Chapter 9: Pellinore

Chapter 9 - About PellinoreGatts – from Beserk

The Knights with No Lords
Chapter 9 – About Pellinore…
By Rock Kitaro

In a turbulent world of warring clans and backstabbing knights, death was always looming just over the horizon like a volcano waiting to spew mayhem down on beleaguered villagers. The meek and innocent lamented being born in the Dark Ages. There was no end to the threat of raid and pillaging. There wasn’t a moment’s peace, no hope, no security. Only the strong survived. Only the ruthless felt right at home in the chaos.

And in that regard, one man possessed probably more strength and ruthlessness than any one of his peers or contemporaries. Before he reached the fiery age of twenty-two, his name would be loathed by nearly every clan in Britannia. His name was Pellinore, the dark gristly haired wolf who sank his teeth in and never let go. The man who can’t cry.

Pellinore was born in a small mining village outside the castle of Listenoise. His mother was the homely daughter of a coal worker. But his father was one of the most barbaric knights the world’s ever seen, a cold-blooded ax-murderer named Sir Pellam.

Everyone knew of Sir Pellam’s depravity. They knew he extorted from the miners and bullied visiting nobles but no one could do anything about it because his brother was the King of Listenoise. When Pellam learned he sired a son, he snatched the then four-year-old Pellinore from his mother’s grieving hands, determined to rear him in the art of war.

Pellam was a cruel and relentless father. Before the boy was old enough to string whole sentences together, Pellam had him training and would beat him like a grown man every time the heavy sword fell from his soft tiny hands. The toddler cried every night but only when he knew Pellam had left the castle.

Maids could only mourn from afar with the deepest sympathies. They dared not coddle the child, because they knew Pellam would find out. He made an example out of the first two ladies who tried to care for his son by breaking their legs and leaving them to wander the castle as penniless cripples. When brave knights and duty bound husbands tried to stand up for justice and challenge Pellam to a duel, they were promptly sent to their graves.

It wasn’t long before the child Pellinore was regarded as a leper. No one wanted to touch him. No one wanted to be around him. Everyone saw through the boy without a hint of acknowledgment as if he truly was invisible.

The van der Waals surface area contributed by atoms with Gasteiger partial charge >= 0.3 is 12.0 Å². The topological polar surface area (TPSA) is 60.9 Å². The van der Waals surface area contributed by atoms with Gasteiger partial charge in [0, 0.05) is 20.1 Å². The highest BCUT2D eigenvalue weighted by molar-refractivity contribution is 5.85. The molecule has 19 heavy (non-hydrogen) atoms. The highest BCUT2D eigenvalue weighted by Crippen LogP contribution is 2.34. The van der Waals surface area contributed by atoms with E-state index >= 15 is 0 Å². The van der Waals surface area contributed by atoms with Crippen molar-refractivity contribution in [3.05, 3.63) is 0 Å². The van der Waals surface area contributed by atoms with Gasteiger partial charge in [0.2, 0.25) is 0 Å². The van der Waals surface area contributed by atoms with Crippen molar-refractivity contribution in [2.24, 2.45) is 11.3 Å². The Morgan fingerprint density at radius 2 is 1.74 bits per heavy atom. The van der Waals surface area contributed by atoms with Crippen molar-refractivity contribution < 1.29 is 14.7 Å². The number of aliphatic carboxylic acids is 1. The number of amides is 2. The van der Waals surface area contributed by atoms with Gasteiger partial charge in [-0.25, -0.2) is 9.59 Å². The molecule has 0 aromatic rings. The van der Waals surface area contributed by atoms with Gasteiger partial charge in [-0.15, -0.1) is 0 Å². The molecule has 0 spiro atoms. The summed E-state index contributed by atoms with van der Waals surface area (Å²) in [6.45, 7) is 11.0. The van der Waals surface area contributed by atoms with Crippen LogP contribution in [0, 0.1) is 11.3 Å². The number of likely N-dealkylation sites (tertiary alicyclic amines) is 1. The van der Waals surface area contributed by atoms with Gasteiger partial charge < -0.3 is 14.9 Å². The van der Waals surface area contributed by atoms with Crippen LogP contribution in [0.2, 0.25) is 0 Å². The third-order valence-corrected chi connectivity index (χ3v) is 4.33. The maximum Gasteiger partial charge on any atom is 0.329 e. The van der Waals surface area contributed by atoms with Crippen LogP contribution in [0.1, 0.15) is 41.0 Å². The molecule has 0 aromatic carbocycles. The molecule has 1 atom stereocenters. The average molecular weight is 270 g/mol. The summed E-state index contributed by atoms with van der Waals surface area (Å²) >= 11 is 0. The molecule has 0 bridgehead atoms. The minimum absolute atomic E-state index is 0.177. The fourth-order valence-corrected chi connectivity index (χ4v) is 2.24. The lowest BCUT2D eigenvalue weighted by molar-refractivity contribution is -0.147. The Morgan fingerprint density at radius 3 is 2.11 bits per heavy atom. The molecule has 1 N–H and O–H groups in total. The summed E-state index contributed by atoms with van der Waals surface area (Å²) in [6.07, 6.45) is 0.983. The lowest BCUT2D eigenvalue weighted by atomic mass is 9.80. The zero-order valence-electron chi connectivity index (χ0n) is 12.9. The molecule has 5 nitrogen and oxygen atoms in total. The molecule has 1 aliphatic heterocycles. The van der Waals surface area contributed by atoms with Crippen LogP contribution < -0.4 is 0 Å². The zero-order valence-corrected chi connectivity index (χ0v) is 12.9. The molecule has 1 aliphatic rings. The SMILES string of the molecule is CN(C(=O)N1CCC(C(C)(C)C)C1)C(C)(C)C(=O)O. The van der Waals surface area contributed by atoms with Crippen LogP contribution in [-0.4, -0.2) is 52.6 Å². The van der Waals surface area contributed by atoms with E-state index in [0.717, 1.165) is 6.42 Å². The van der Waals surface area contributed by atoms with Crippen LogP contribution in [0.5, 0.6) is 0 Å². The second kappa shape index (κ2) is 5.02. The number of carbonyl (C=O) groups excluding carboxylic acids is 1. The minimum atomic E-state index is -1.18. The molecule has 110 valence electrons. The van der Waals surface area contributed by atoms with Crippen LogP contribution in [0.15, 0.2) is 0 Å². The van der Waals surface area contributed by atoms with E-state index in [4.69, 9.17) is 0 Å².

And Pellinore never forgot his mother. His sadness would enrage his father who would launch vitriolic tirades at the boy for possessing such weakness. Sir Pellam thought the boy was weeping from the abuse. In truth, Pellinore couldn’t get the sight of his screaming mother out of his head. Her face. Her voice. Her hair.

He remembered the way the villagers had to restrain her as she fought and clawed her way to the horse Pellinore was slung over. The traumatic image of her despair was a painful painting forever seared into his memory. Every time he closed his eyes, he’d see his mother and the saline would seep. It was like a burning cut that refused to heal. Watching everyone else enjoy the affection he so desperately desired only worsened the affliction.

Then, at the age of nine, the warlord Ambrosius came tearing through Listenoise demanding the king’s head on a spike. The village of Pellinore’s mother was directly in the warpath. Pellinore stood atop the castle ramparts as his mother’s village burned in the night sky. The clamor of clanging metal and pounding trebuchets thundered for hours. The agonizing screams of a mass slaughter funneled to his ears. One scream penetrated and rose above all else. It was a loud coarse shriek that paralyzed him in place.

It was his mother. The same tormenting wail that’s haunted him for years was abruptly silenced once and for all. His fists tightened. His glossy eyes flared red as the flames stripped away at the city below. The orange flickering ashes carried in the wind and sought out the young Pellinore. And as the tears trickled for the last time, a smile surfaced.

Pellinore was reborn.

Since that day, Pellinore embraced his father’s brutal regimen and pushed himself to get stronger. He was consumed by combat, obsessed with it, dreamt of it. Even when Sir Pellam was out in conquest, Pellinore fought with the ferocity of a future king who would one day be called upon, not to protect his people, but to conquer for his people. That day came sooner than expected.